In Laura E. Williams’ The Can Man, a young boy awakens to compassion. Tim’s bi-racial family remembers when Mr. Peters lived in their building, so they don’t respond to him as the homeless can collector he’s become since he lost his job. Plot tension develops quickly: Tim wants a skateboard for his birthday; his family, not well off themselves, can’t afford it, and Tim’s solution is morally dubious.
Craig Orback’s respectful, sensitive oil paintings depict life in a tree-lined neighborhood of neat three-story apartment buildings. One day Tim gets an idea, and while young readers will identify with his excitement as he begins to collect cans himself to earn money, they’ll also experience an unsettling prick of conscience, for Tim hasn’t realized, as they will have, that he’s taking the cans Mr. Peters relies on for income.
The neighborhood grocer and Tim’s mom both mention that Mr. Peters usually collects those cans, but Tim’s fixation on the skateboard has deafened his conscience. It’s only when he runs into Mr. Peters himself, clutching at his tattered coat on a winter Saturday, his shopping cart nearly empty, that Tim begins to consider the consequences of his greed.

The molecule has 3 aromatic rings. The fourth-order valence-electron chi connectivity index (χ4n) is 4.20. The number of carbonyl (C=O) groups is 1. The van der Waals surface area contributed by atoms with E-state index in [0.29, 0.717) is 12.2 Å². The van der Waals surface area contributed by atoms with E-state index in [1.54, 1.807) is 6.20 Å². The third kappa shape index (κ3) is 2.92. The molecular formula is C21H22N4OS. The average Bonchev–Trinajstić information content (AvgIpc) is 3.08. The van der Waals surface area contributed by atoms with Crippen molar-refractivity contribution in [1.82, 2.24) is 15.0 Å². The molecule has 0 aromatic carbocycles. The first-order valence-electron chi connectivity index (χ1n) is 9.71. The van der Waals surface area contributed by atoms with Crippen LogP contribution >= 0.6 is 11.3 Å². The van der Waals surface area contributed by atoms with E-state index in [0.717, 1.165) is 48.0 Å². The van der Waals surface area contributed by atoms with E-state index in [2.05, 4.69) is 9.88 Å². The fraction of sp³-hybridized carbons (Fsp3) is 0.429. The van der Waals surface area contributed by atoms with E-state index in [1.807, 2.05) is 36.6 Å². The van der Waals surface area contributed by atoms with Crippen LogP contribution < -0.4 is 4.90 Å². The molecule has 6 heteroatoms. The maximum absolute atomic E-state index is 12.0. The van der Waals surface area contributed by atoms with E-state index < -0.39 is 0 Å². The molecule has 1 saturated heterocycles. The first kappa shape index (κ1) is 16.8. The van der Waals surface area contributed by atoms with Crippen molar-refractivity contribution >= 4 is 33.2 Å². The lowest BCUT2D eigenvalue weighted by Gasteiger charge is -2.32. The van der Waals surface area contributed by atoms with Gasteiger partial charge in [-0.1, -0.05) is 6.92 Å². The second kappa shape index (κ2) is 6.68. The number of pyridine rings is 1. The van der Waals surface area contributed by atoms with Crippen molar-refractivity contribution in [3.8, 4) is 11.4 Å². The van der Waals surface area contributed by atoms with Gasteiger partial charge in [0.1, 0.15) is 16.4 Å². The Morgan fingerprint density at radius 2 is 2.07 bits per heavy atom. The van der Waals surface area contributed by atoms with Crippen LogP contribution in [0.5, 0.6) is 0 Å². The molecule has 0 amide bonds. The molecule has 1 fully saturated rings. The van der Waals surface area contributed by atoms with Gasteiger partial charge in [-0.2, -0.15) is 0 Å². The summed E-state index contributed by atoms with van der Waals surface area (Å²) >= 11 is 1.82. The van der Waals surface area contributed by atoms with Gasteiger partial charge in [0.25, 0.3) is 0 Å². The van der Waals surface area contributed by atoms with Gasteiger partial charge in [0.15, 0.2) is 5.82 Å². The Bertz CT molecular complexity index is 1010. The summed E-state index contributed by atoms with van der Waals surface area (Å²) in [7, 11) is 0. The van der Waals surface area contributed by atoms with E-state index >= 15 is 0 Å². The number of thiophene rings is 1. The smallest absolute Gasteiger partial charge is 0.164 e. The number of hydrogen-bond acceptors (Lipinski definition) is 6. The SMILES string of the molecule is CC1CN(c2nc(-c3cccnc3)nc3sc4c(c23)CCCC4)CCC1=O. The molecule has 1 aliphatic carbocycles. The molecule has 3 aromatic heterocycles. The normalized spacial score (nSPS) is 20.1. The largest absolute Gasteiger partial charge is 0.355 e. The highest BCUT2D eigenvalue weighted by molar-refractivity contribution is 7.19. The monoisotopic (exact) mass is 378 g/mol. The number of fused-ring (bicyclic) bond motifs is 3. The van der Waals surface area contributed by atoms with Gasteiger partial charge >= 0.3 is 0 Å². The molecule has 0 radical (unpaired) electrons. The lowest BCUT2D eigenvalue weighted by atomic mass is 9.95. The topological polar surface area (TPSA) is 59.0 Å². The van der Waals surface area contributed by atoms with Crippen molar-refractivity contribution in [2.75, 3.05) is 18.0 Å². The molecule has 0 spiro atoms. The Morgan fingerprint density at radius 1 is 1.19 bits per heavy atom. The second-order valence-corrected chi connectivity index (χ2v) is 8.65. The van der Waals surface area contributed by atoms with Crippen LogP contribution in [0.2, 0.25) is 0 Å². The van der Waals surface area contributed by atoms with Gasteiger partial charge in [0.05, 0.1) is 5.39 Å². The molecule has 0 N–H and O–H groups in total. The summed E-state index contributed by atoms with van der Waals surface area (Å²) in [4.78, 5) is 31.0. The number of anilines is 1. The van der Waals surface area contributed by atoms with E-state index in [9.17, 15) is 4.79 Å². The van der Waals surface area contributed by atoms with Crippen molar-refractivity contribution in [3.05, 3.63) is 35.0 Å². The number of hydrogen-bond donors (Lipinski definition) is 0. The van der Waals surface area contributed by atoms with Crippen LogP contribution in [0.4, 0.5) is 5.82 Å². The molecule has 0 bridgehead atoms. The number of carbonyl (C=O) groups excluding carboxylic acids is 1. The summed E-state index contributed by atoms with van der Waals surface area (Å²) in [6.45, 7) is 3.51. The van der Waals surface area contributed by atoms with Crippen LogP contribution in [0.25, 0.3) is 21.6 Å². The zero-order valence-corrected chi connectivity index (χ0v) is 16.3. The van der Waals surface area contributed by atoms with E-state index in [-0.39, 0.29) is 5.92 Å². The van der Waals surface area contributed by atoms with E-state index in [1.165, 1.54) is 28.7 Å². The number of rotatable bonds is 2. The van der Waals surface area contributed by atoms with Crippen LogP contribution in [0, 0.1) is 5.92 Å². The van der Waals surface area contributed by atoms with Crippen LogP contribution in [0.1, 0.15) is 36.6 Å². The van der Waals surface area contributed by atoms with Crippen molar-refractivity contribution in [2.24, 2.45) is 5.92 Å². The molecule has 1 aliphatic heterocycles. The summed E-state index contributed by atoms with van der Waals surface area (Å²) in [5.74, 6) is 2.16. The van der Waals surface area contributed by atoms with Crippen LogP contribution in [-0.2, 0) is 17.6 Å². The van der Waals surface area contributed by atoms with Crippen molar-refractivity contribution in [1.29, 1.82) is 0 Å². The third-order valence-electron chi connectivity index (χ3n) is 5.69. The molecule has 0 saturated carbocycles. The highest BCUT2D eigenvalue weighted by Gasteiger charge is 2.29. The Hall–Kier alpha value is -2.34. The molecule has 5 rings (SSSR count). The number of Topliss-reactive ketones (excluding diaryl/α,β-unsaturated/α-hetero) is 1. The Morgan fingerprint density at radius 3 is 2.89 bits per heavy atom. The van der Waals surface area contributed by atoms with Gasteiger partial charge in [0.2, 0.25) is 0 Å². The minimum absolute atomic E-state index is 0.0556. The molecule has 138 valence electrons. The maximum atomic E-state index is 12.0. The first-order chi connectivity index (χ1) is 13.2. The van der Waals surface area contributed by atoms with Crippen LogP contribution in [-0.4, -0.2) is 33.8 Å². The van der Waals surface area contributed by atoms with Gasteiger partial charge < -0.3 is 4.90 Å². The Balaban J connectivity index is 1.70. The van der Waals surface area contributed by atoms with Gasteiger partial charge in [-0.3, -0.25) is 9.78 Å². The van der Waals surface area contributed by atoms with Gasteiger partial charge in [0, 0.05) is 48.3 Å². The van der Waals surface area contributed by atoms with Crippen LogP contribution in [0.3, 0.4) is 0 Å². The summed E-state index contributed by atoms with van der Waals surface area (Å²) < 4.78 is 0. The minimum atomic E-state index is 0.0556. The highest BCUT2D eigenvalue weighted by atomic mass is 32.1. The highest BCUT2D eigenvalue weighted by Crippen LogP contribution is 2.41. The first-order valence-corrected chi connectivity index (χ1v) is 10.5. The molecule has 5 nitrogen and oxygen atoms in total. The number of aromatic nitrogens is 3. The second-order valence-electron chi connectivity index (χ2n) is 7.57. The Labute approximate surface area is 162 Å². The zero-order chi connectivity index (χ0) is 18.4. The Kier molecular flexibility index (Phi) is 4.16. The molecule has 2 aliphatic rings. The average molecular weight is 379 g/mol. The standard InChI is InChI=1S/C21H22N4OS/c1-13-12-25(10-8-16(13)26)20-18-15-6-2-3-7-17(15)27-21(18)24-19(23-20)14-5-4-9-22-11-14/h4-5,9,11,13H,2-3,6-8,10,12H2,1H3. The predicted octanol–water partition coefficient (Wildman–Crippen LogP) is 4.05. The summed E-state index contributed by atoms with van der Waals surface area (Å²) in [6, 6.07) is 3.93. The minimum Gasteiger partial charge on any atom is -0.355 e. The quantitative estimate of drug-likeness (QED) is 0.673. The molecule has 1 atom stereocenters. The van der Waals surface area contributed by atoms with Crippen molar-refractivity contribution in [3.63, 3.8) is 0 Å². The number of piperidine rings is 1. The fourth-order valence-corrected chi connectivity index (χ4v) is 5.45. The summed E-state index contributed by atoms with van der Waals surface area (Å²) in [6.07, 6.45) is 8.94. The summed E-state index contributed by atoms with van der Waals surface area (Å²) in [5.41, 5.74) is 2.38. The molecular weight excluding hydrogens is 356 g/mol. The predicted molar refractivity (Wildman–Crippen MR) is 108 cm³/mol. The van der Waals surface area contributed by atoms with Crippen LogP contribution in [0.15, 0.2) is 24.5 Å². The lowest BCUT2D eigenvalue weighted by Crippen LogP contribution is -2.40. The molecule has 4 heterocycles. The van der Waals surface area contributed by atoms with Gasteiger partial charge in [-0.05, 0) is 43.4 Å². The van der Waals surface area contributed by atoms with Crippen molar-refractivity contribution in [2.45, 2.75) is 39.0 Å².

Orback and Williams, who have each won numerous awards for their respective projects, make a fine team for The Can Man. Both Mr. Peters and Tim get what they need by the end of the story. Between the lines and through the images, an unspoken message is that young people develop moral sensitivity through the example of their elders. Tim has wise role models in his mother and the grocer as well as in Mr. Peters, whose humanity shines through despite potentially embittering circumstances. Tim is a fortunate boy, and young readers will likely take in many levels of meaning from this subtle, powerful story.